There is a strain of thought in the American pro-liberty movement that argues for what is essentially a return to a policy of isolationism. That is the attitude typified by former Representative Ron Paul and his adherents, who have spent years calling for the withdrawal of the United States from many of its foreign treaty and institutional obligations, including the United Nations. There is a certain attractiveness to this position, especially in light of the recent exhausting and expensive wars in Iraq and Afghanistan. The claim that the War on Terror and other interventions in various countries’ affairs have created more enemies than they vanquished holds no small amount of truth.
Mr. Chairman and Members of the Committee, my name is Bernard Weinstein and I am the Associate Director of the Maguire Energy Institute at Southern Methodist University (SMU) and an adjunct professor of business economics at SMU’s Cox School of Business. Thank you for this opportunity to speak to you today.
Recently while discussing the political knowledge, or lack thereof, of the average U.S. citizen, a thought occurred to me. Ideally, this is how it should be. Government in America was designed to be small, very limited and irrelevant to the day-to-day life of the average American.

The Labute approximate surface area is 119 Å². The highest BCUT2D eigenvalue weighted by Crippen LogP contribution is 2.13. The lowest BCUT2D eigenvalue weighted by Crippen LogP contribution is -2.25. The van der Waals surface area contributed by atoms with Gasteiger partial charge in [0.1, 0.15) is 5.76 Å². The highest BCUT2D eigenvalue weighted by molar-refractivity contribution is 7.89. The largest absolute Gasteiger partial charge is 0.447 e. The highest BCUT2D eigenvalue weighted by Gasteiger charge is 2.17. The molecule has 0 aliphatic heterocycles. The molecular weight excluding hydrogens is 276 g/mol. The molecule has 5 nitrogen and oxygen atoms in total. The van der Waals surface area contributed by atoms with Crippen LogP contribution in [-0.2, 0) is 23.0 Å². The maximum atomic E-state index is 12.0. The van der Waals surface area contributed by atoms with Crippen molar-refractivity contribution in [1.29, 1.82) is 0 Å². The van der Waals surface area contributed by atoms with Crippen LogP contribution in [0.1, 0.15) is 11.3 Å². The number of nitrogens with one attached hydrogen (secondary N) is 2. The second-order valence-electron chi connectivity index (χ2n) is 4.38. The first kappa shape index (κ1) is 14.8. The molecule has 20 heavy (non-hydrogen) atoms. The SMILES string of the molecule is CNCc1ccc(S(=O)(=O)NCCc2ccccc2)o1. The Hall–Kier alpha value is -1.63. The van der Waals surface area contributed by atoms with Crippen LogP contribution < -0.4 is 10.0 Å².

The United States is a political anomaly. Throughout time there has never been a nation so politically, culturally, and militarily dominant. Rome, even at its height, had rivals. So too did the British Empire, which at its apex made pretense to the rule of the waves, in spite of near constant challenges to its power from forces seeking to upset or supplant it. The international stability and peace created by these great empires, the Pax Romana and Pax Britannica, the Roman Peace and the British Peace, served in their times to guarantee security and relative prosperity within their spheres of influence. Yet they could never do so unchallenged.
John Feehery’s piece here on the dangers of rising Republican skepticism for big business is an amusing read, not just because I’m pretty sure nearly every sentence of it can be debunked in whole or in part. The tone is one of desperate confusion: when did the Republican Party stop being knee-jerk pro-business in the subsidies and carveouts and bailouts sense? Why do they want to kill the jobs of hardworking K Street influence peddlers?
The decision in the Halbig v. Burwell case this week was an unexpected legal boon to opponents of Obamacare. Spearheaded by the Cato Institute’s Michael Cannon and law professor Jonathan[...]